Jazz_jamaica_massive_span3
January/February 2005

Jazz Jamaica All Stars
Massive
Dune Records

By all rights, Jazz Jamaica All Stars' Massive should break through to the fabled mainstream and sell a million copies-to hipsters looking for something a little different to get bodies moving at crowded parties, to jazz aficionados who appreciate sizzling solos over bumping beats, to Jamaican pop fans who can see their touchstones as points of departure, to people who love the brassy swagger of big bands and miss when you could dance to it.

Blooming from British bassist Gary Crosby's Jazz Jamaica group, the 20-strong All Stars work from a simple but devastatingly effective formula: A dynamite rhythm section lays down infectious grooves while trumpets, trombones and saxes play seductive arrangements that leave plenty of room for high-spirited solos. The musicians Crosby has assembled hail from backgrounds including jazz, reggae, ska and pop, and they can play anything: Jamaican standards like "My Boy Lollipop," jazz compositions like Wayne Shorter's "Footprints," the reggae anthem "Liquidator," and even Burt Bacharach's "Walk on By."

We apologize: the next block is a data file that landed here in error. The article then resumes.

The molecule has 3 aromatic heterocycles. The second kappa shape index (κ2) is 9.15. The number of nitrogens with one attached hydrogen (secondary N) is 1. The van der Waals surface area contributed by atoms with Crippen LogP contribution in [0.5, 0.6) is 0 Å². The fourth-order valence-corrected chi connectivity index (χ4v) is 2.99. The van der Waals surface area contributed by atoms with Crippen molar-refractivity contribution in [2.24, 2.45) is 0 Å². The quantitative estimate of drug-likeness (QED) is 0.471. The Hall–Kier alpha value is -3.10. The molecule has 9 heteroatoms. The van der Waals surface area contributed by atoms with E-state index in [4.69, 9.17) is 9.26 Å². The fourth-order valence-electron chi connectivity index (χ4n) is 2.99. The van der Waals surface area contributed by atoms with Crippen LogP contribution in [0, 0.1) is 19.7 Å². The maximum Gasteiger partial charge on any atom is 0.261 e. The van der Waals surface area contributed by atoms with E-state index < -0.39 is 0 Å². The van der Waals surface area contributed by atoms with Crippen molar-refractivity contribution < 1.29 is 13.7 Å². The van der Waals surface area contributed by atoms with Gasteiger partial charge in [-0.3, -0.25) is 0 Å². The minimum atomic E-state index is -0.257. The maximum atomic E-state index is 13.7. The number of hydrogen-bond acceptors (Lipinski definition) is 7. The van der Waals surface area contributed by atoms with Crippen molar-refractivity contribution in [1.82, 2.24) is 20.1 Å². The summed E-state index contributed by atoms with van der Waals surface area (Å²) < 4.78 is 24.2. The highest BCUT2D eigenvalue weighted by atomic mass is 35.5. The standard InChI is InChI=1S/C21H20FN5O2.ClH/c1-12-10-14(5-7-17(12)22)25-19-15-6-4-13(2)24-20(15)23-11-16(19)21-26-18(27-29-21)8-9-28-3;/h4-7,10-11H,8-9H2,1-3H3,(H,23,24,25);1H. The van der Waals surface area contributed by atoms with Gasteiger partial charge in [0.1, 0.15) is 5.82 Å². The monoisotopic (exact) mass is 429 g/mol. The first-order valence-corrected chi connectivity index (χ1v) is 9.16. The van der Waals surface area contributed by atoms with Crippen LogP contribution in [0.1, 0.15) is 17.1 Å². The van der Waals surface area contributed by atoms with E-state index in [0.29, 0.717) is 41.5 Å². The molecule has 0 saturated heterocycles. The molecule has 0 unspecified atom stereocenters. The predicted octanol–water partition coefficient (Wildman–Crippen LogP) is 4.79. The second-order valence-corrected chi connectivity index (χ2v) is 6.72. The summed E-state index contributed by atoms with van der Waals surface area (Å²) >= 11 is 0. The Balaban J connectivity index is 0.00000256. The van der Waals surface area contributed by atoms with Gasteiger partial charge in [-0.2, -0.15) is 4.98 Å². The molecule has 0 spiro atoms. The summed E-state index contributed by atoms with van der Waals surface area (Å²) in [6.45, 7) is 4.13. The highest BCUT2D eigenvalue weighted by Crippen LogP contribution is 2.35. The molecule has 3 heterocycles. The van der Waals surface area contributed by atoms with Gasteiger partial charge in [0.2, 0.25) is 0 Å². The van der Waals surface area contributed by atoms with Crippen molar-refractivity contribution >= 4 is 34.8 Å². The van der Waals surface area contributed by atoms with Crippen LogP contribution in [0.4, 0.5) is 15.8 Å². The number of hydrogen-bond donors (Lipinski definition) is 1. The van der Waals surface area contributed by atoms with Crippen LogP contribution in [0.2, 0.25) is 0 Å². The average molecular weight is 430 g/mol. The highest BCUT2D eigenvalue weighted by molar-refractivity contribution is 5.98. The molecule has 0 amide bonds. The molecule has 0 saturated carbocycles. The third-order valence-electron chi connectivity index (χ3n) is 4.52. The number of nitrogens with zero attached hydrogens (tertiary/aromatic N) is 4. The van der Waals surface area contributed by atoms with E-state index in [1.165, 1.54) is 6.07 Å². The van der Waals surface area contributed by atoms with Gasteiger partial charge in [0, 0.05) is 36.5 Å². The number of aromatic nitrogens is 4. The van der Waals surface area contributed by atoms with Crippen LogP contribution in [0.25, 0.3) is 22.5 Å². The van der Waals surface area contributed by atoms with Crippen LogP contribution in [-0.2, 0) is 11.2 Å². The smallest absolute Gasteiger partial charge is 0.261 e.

The sheer joy that the Jazz Jamaica All Stars find in all this music, though, is what really makes this record irresistible. Jason Yarde's arrangement of "Footprints" has a deep rhythmic snap that inspires both swaggering playing from the band and rhapsodic, hair-raising solos from saxophonist Andy Sheppard and vibraphonist Orphy Robinson. Yarde's formidable arrangement of "Liquidator" takes itself unseriously enough to quote both the Staple Singers' "I'll Take You There" and Glenn Miller's "In the Mood" and make it all work. Vocalist Juliet Roberts flows sweetly on "My Boy Lollipop" and "Walk on By," while brass chords so rich they're almost decadent make an expressive counterpoint to her voice on both tracks. And in "Ball of Fire" and "Vitamin A," the charge when multiple soloists pile in together toward the end of each track and use the rhythms, the band and one another as springboards for improvisation, will do amazing things for both your mind and your booty.

Of course, none of that guarantees that Massive will go Buena Vista Social Club on the marketplace. But it does mean that any similar success that comes to the Jazz Jamaica All Stars will be entirely deserved.

Originally published in January/February 2005
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